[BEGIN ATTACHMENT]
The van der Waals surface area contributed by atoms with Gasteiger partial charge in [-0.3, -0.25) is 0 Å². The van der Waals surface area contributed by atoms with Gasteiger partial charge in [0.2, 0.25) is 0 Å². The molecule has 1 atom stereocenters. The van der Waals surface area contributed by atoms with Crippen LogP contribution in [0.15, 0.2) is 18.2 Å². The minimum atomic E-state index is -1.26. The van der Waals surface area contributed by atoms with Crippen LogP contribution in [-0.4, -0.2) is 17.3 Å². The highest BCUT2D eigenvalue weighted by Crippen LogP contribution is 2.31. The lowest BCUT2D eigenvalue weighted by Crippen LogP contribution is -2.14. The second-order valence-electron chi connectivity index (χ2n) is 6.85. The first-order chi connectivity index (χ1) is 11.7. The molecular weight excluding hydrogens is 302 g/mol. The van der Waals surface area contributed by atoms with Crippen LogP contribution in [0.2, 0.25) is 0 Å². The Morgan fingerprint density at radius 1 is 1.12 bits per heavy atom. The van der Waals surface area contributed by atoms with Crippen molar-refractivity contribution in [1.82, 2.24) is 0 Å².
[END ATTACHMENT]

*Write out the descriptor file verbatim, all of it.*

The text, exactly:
The van der Waals surface area contributed by atoms with Gasteiger partial charge in [-0.3, -0.25) is 0 Å². The van der Waals surface area contributed by atoms with Gasteiger partial charge in [0.2, 0.25) is 0 Å². The molecule has 1 atom stereocenters. The van der Waals surface area contributed by atoms with Crippen LogP contribution in [0.15, 0.2) is 18.2 Å². The minimum atomic E-state index is -1.26. The van der Waals surface area contributed by atoms with Crippen LogP contribution in [-0.4, -0.2) is 17.3 Å². The highest BCUT2D eigenvalue weighted by Crippen LogP contribution is 2.31. The lowest BCUT2D eigenvalue weighted by Crippen LogP contribution is -2.14. The second-order valence-electron chi connectivity index (χ2n) is 6.85. The first-order chi connectivity index (χ1) is 11.7. The molecular weight excluding hydrogens is 302 g/mol. The van der Waals surface area contributed by atoms with Crippen LogP contribution in [0.2, 0.25) is 0 Å². The Morgan fingerprint density at radius 1 is 1.12 bits per heavy atom. The van der Waals surface area contributed by atoms with Crippen molar-refractivity contribution in [1.82, 2.24) is 0 Å².